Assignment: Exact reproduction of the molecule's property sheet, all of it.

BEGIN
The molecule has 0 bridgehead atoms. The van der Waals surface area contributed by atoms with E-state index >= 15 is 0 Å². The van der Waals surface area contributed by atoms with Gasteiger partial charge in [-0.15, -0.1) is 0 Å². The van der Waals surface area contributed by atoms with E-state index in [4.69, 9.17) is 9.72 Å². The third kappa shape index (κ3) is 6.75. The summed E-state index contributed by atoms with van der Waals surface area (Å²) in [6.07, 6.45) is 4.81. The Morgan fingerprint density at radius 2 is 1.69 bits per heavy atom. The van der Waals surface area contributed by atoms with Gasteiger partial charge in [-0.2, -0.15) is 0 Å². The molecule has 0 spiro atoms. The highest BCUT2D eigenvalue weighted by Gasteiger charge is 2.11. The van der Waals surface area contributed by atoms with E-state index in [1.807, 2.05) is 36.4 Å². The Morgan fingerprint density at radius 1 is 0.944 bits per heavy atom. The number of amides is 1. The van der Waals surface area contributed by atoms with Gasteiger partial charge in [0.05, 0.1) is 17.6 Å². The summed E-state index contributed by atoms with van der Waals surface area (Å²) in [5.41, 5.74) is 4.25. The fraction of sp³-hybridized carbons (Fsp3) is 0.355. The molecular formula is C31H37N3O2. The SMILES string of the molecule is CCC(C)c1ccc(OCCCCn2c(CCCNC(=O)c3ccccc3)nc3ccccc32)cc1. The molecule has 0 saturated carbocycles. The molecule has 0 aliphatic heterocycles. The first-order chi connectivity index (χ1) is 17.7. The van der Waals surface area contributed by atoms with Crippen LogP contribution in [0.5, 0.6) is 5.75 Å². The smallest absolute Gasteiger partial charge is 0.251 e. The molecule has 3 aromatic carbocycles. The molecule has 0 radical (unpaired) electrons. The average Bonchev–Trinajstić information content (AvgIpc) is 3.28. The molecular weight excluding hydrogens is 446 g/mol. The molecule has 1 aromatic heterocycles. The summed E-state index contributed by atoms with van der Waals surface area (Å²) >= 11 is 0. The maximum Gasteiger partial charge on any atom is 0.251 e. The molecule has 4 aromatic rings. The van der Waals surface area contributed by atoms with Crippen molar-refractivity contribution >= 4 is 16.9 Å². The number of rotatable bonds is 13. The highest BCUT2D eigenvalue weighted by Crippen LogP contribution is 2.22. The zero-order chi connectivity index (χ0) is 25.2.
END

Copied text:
The molecule has 0 bridgehead atoms. The van der Waals surface area contributed by atoms with E-state index >= 15 is 0 Å². The van der Waals surface area contributed by atoms with Gasteiger partial charge in [-0.15, -0.1) is 0 Å². The van der Waals surface area contributed by atoms with E-state index in [4.69, 9.17) is 9.72 Å². The third kappa shape index (κ3) is 6.75. The summed E-state index contributed by atoms with van der Waals surface area (Å²) in [6.07, 6.45) is 4.81. The Morgan fingerprint density at radius 2 is 1.69 bits per heavy atom. The van der Waals surface area contributed by atoms with Gasteiger partial charge in [-0.2, -0.15) is 0 Å². The molecule has 0 spiro atoms. The highest BCUT2D eigenvalue weighted by Gasteiger charge is 2.11. The van der Waals surface area contributed by atoms with E-state index in [1.807, 2.05) is 36.4 Å². The Morgan fingerprint density at radius 1 is 0.944 bits per heavy atom. The number of amides is 1. The van der Waals surface area contributed by atoms with Gasteiger partial charge in [0.05, 0.1) is 17.6 Å². The summed E-state index contributed by atoms with van der Waals surface area (Å²) in [5.41, 5.74) is 4.25. The fraction of sp³-hybridized carbons (Fsp3) is 0.355. The molecular formula is C31H37N3O2. The SMILES string of the molecule is CCC(C)c1ccc(OCCCCn2c(CCCNC(=O)c3ccccc3)nc3ccccc32)cc1. The molecule has 0 saturated carbocycles. The molecule has 0 aliphatic heterocycles. The first-order chi connectivity index (χ1) is 17.7. The van der Waals surface area contributed by atoms with Crippen LogP contribution in [0.5, 0.6) is 5.75 Å². The smallest absolute Gasteiger partial charge is 0.251 e. The molecule has 3 aromatic carbocycles. The molecule has 0 radical (unpaired) electrons. The average Bonchev–Trinajstić information content (AvgIpc) is 3.28. The molecular weight excluding hydrogens is 446 g/mol. The molecule has 1 aromatic heterocycles. The summed E-state index contributed by atoms with van der Waals surface area (Å²) >= 11 is 0. The maximum Gasteiger partial charge on any atom is 0.251 e. The molecule has 4 aromatic rings. The van der Waals surface area contributed by atoms with Crippen molar-refractivity contribution >= 4 is 16.9 Å². The number of rotatable bonds is 13. The highest BCUT2D eigenvalue weighted by Crippen LogP contribution is 2.22. The zero-order chi connectivity index (χ0) is 25.2.